Marga earns the title of a race marred by a fight between contenders.
On Sunday, fans at the Antonio Hernández Gil multi-sport stadium in Punta Umbria, watched with both amusement and skepticism, the exchange of blows between the two athletes. Tsegay and Kuma, who ranked 5th and 16th respectively in the last championships, were disqualified. Both athletes had some troubles over 11.900 meter distance. But their rivalry, and maybe the traditional enmity between their countries, came to the boiling point when they went into a 100 meters sprint to the finishing line.
The athletes fell to the ground. Tsegay grabbed Kuma's right leg and tried to punch him but he could not reach his target even though Kuma was only centimeters away. It then appeared that the runners remembered they were in front of the public and they rejoined the race and finished the last ten meters.
According to the Eritrea team version, Tsegay claims Kuma nudged him and deliberately pulled off his (Tsegay's) sneaker when he was behind him to stop Tsegay from running at maximum speed. The Ethiopian side has not shared its version. Ethiopia and Eritrea share a common border and sometimes are at war.
There are many opinions about the incident, a lot of which are ironic. Some fans remember that in 1992, Ethiopi's Haile Selassie was attacked by a Kenyan athlete in the final stretch.
Other fans wonder to what extent the IAAF will take these eye-catching incidents in cross-country championships and suggest the creation of a new event: Cross Country Boxing.
Africa's superiority in international cross-country championships is so overwhelming that people in the athletics world say that the fight between Tsegay and Kuma is the most interest thing that happened in these contests in the last ten years.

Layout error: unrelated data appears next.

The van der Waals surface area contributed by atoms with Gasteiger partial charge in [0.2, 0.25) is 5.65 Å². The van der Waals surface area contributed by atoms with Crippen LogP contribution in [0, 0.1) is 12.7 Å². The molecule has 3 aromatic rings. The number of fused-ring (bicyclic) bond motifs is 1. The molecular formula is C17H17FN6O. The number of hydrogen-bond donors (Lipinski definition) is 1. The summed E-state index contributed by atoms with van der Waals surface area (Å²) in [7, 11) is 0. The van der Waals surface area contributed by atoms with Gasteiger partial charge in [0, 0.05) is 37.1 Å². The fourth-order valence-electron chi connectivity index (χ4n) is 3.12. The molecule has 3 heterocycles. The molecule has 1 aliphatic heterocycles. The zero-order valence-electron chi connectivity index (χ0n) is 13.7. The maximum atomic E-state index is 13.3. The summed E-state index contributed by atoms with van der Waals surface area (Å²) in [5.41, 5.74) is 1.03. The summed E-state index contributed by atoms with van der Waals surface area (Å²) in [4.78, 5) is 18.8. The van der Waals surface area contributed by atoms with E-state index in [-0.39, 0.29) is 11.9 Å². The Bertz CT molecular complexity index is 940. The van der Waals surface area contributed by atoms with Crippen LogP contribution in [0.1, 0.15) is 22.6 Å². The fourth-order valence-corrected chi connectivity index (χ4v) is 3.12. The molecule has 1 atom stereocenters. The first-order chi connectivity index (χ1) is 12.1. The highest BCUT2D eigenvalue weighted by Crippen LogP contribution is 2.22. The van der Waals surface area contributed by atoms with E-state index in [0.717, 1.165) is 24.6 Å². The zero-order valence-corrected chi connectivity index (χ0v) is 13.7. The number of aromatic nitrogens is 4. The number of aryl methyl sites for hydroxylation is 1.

Amid the jokes, the Punta Umbría championships confirmed that while Africans (and not only these two 'boxers') are ready to fight to win medals, Europe increasingly is having less interest in a sport that was dubbed "traditionally costumed street marching" 20 years ago.
Only Spain and Great Britain entered complete teams in the four races (two seniors and two juniors).
Morocco-born Ayad Lamdassem, the best European runner who competes for Spain, finished 16th. However, his performance has been outstanding, considering the current conditions and the fact that there are only six athletes per country. Spain defeated Portugal by only one point, but even so it ranked 8th.
In the women's race, the outlook doesn't change the European standings because Great Britain's best runner, Charlotte Purdue, finished 14th. Nuria Fernández, the best Spanish athlete, finished 24th. Their placing shows their attempts to challenge African power in the sport.
Shalane Flanagan, the 2008 Olympics bronze woman's medalist from the USA, had shown that there is room for non-African long distance runners on the 10.000 meter event podium. Flanagan has marked the way to follow to her European counterparts. She finished third at the 2011 cross-country championships.
The IAAF has confirmed that the cross-country championships are becoming less and less interesting for Europe each year. Europe contributes the biggest amount of funds to the world athletics budget and gives financial support to countries that bid to host these events. Therefore, it has decided that the championships will be held every two years from now.
Punta Umbría won the rights to host the cross-country championships when it also bid for the half-marathon. In view of the lack of a large audience, in 2013 the competition will probably go back to the 2010 venue at Bydgoszcz (Poland).
Last Saturday, the Spanish Federation President, José María Odriozola, publicly asked Europe not to give up. He encouraged athletes to participate in the world championships.
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